And I just wanted a place for these pieces. So that's when I started my absurd musings blog on WordPress and it's just a place just to tell. Again, as a fellow storyteller, it's a place for me to tell stories that I can share with a bigger world. For people to have a connection, to have an authentic connection is what I love. And I'm happy to use myself as an example of ridiculousness to help them, as then other people will then feel, oh, this is a safe space, I can tell you my story too.

That's wonderful. Then it's like, oh, that's what it's based on. And where can people find it's? [email protected]. Perfect.

And again, your book, behind the Wheel a Mother's Journal of a Year on the Road, which is amazing. And then they can also find you at Creative Reframe, and that's reframe.com, but also on all the Socials, LinkedIn, Facebook, Instagram, and they can also find Wendyswart Grossman. I said that, right? Perfect. They can find you also on Know.

Wendy, I just I thank you for joining your Next Stop and sharing your story, loving your energy and your enthusiasm for life. You can totally see that, loving what you're doing. Those kids that take your class know, so fortunate that they get to spend a little time and feel what you do and how you live your life each day. You're really setting an example for so many people. And so many people, how they should live is being curious and opened and just out there connecting with people.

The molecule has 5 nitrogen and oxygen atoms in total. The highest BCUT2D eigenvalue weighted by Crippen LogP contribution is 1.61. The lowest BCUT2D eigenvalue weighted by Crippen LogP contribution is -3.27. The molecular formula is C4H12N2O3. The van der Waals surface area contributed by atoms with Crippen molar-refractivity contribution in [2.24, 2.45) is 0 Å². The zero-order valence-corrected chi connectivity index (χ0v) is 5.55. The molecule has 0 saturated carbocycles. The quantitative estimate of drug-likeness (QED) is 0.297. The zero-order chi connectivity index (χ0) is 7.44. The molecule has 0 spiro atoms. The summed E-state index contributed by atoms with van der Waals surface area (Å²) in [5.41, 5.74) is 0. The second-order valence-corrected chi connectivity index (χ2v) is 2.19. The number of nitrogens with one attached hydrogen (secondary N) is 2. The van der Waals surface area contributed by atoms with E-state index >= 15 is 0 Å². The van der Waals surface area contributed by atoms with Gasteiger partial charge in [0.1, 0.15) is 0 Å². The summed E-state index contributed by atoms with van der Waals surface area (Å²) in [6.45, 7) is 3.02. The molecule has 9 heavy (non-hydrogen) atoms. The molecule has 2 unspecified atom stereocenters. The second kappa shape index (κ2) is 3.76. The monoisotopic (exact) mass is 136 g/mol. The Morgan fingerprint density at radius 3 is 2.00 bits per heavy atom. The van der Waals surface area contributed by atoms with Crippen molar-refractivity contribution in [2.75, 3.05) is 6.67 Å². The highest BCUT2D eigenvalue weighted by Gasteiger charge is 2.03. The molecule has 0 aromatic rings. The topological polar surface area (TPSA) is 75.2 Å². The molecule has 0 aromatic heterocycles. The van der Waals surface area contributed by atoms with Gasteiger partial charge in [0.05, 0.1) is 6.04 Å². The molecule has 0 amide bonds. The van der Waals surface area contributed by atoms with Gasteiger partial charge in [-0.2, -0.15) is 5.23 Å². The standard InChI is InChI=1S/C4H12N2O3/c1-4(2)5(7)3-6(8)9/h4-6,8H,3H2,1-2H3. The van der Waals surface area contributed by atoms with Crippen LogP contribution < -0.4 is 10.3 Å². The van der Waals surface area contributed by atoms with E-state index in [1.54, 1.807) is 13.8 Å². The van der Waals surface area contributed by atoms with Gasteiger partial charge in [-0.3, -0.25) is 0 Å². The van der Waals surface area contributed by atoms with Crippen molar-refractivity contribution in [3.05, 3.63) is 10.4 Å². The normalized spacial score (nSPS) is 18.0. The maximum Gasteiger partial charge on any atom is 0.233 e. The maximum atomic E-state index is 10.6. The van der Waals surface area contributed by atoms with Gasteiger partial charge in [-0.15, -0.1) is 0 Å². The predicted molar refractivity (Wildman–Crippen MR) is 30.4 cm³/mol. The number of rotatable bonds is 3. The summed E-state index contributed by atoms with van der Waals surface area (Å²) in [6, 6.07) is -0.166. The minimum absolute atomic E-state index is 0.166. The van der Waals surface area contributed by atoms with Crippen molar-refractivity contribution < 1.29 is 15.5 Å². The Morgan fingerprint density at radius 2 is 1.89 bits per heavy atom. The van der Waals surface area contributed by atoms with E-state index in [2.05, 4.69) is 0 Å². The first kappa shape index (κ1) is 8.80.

I think more people need to do it. It's something that I love to do as well, and I love being connected with others that find that a passion of theirs. So thank you again for joining your Next Stop. Oh, it's been my complete pleasure, Juliet. Thank you for giving me a platform.

Yes. So, you guys, you know what to do. Like, rate, review and share. You might have listened to this and you might be saying, oh, that's such an interesting story, but you don't know who in your life needs to hear this. You don't know who in your life right now is at a crossroads.

Who in their life needs to hear a story? Who in their life maybe wants to get an RV and travel the world, but they don't know what to do, and they can listen to this and get a little inspiration from Wendy. So, again, like, rate, review and share, and we will see you for another episode of Your Next Stop. I hope you liked this episode of your next stop. Please subscribe to my channel, share with your friends, and join in each week.


My focus is entirely on helping you follow your passion, even when you feel like you've got stuck in crazy town. There is a way out, its me helping you. You don't have to ditch everything in your life that is making you feel overwhelmed and stuck, you just need some help to navigate it.